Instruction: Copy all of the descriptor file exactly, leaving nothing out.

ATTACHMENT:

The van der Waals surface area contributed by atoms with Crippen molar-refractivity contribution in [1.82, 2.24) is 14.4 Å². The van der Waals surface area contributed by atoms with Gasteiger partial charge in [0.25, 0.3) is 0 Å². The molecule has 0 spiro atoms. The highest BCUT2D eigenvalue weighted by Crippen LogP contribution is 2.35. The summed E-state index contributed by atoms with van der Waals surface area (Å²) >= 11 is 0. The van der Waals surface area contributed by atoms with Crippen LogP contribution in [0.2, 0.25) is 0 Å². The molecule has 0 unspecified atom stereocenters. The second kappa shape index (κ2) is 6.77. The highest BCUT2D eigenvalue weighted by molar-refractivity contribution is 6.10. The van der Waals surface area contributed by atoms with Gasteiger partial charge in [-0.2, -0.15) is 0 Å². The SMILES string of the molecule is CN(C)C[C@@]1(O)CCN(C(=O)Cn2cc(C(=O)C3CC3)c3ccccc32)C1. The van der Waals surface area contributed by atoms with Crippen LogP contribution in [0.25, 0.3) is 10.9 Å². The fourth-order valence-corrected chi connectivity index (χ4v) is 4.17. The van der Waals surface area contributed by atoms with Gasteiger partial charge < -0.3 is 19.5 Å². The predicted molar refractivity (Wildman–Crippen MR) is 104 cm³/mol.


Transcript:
The van der Waals surface area contributed by atoms with Crippen molar-refractivity contribution in [1.82, 2.24) is 14.4 Å². The van der Waals surface area contributed by atoms with Gasteiger partial charge in [0.25, 0.3) is 0 Å². The molecule has 0 spiro atoms. The highest BCUT2D eigenvalue weighted by Crippen LogP contribution is 2.35. The summed E-state index contributed by atoms with van der Waals surface area (Å²) >= 11 is 0. The van der Waals surface area contributed by atoms with Crippen LogP contribution in [0.2, 0.25) is 0 Å². The molecule has 0 unspecified atom stereocenters. The second kappa shape index (κ2) is 6.77. The highest BCUT2D eigenvalue weighted by molar-refractivity contribution is 6.10. The van der Waals surface area contributed by atoms with Gasteiger partial charge in [-0.2, -0.15) is 0 Å². The SMILES string of the molecule is CN(C)C[C@@]1(O)CCN(C(=O)Cn2cc(C(=O)C3CC3)c3ccccc32)C1. The van der Waals surface area contributed by atoms with Crippen LogP contribution in [0.25, 0.3) is 10.9 Å². The fourth-order valence-corrected chi connectivity index (χ4v) is 4.17. The van der Waals surface area contributed by atoms with Gasteiger partial charge < -0.3 is 19.5 Å². The predicted molar refractivity (Wildman–Crippen MR) is 104 cm³/mol.